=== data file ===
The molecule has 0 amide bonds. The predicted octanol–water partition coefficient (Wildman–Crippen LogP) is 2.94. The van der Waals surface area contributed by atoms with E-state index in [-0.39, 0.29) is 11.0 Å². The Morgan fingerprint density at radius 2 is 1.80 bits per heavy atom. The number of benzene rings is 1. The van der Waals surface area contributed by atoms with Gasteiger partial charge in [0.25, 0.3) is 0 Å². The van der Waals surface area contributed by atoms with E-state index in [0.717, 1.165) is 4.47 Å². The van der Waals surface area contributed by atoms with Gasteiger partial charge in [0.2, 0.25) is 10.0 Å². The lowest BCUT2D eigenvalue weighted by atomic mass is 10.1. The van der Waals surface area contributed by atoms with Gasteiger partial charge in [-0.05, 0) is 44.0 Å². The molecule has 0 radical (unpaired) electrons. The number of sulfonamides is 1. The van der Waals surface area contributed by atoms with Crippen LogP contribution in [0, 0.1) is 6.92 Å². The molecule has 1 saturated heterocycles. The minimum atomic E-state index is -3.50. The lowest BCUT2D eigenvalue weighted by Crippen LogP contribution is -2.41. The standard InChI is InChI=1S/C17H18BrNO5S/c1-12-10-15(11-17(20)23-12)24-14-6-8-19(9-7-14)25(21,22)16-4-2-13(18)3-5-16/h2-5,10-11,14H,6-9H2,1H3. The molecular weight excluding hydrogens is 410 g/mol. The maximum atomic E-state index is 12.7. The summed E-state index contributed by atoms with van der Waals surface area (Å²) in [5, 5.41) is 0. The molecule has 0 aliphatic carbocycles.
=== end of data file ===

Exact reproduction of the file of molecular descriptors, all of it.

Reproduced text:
The molecule has 0 amide bonds. The predicted octanol–water partition coefficient (Wildman–Crippen LogP) is 2.94. The van der Waals surface area contributed by atoms with E-state index in [-0.39, 0.29) is 11.0 Å². The Morgan fingerprint density at radius 2 is 1.80 bits per heavy atom. The number of benzene rings is 1. The van der Waals surface area contributed by atoms with Gasteiger partial charge in [0.25, 0.3) is 0 Å². The van der Waals surface area contributed by atoms with E-state index in [0.717, 1.165) is 4.47 Å². The van der Waals surface area contributed by atoms with Gasteiger partial charge in [0.2, 0.25) is 10.0 Å². The lowest BCUT2D eigenvalue weighted by atomic mass is 10.1. The van der Waals surface area contributed by atoms with Gasteiger partial charge in [-0.05, 0) is 44.0 Å². The molecule has 0 radical (unpaired) electrons. The number of sulfonamides is 1. The van der Waals surface area contributed by atoms with Crippen LogP contribution in [0, 0.1) is 6.92 Å². The molecule has 1 saturated heterocycles. The minimum atomic E-state index is -3.50. The lowest BCUT2D eigenvalue weighted by Crippen LogP contribution is -2.41. The standard InChI is InChI=1S/C17H18BrNO5S/c1-12-10-15(11-17(20)23-12)24-14-6-8-19(9-7-14)25(21,22)16-4-2-13(18)3-5-16/h2-5,10-11,14H,6-9H2,1H3. The molecular weight excluding hydrogens is 410 g/mol. The maximum atomic E-state index is 12.7. The summed E-state index contributed by atoms with van der Waals surface area (Å²) in [5, 5.41) is 0. The molecule has 0 aliphatic carbocycles.